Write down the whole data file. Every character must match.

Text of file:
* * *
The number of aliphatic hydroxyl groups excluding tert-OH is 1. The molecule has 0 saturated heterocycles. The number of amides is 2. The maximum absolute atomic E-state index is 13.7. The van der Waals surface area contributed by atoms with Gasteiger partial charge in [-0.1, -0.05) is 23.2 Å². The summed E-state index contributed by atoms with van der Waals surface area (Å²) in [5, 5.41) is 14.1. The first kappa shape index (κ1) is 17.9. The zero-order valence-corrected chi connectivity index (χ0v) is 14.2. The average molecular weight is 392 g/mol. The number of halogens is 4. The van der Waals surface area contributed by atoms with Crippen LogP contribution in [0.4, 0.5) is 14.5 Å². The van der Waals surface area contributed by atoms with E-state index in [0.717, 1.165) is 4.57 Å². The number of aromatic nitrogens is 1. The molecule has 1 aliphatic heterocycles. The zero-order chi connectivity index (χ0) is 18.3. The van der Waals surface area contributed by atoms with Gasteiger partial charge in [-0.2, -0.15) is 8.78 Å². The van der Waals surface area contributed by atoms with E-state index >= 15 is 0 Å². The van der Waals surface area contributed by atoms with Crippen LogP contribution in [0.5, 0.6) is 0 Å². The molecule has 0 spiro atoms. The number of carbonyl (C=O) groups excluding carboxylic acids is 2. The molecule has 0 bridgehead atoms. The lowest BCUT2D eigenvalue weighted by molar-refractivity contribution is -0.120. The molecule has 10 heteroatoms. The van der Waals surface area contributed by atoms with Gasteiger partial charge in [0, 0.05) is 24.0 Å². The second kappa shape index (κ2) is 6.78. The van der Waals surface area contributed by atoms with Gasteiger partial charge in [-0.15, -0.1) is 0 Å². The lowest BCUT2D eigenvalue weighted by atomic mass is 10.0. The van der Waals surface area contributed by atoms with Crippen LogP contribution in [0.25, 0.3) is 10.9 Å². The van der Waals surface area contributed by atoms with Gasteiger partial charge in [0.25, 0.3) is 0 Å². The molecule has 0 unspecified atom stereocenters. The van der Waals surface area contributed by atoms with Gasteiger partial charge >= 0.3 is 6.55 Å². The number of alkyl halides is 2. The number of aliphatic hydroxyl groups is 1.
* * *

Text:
The number of aliphatic hydroxyl groups excluding tert-OH is 1. The molecule has 0 saturated heterocycles. The number of amides is 2. The maximum absolute atomic E-state index is 13.7. The van der Waals surface area contributed by atoms with Gasteiger partial charge in [-0.1, -0.05) is 23.2 Å². The summed E-state index contributed by atoms with van der Waals surface area (Å²) in [5, 5.41) is 14.1. The first kappa shape index (κ1) is 17.9. The zero-order valence-corrected chi connectivity index (χ0v) is 14.2. The average molecular weight is 392 g/mol. The number of halogens is 4. The van der Waals surface area contributed by atoms with Crippen LogP contribution in [0.4, 0.5) is 14.5 Å². The van der Waals surface area contributed by atoms with E-state index in [0.717, 1.165) is 4.57 Å². The number of aromatic nitrogens is 1. The molecule has 1 aliphatic heterocycles. The zero-order chi connectivity index (χ0) is 18.3. The van der Waals surface area contributed by atoms with Gasteiger partial charge in [-0.2, -0.15) is 8.78 Å². The van der Waals surface area contributed by atoms with E-state index >= 15 is 0 Å². The van der Waals surface area contributed by atoms with Crippen LogP contribution in [0.5, 0.6) is 0 Å². The molecule has 0 spiro atoms. The number of carbonyl (C=O) groups excluding carboxylic acids is 2. The molecule has 0 bridgehead atoms. The lowest BCUT2D eigenvalue weighted by molar-refractivity contribution is -0.120. The molecule has 10 heteroatoms. The van der Waals surface area contributed by atoms with Gasteiger partial charge in [0, 0.05) is 24.0 Å². The second kappa shape index (κ2) is 6.78. The van der Waals surface area contributed by atoms with Gasteiger partial charge in [-0.15, -0.1) is 0 Å². The lowest BCUT2D eigenvalue weighted by atomic mass is 10.0. The van der Waals surface area contributed by atoms with Crippen LogP contribution in [0.25, 0.3) is 10.9 Å². The van der Waals surface area contributed by atoms with Gasteiger partial charge in [0.25, 0.3) is 0 Å². The molecule has 0 unspecified atom stereocenters. The van der Waals surface area contributed by atoms with Gasteiger partial charge >= 0.3 is 6.55 Å². The number of alkyl halides is 2. The number of aliphatic hydroxyl groups is 1.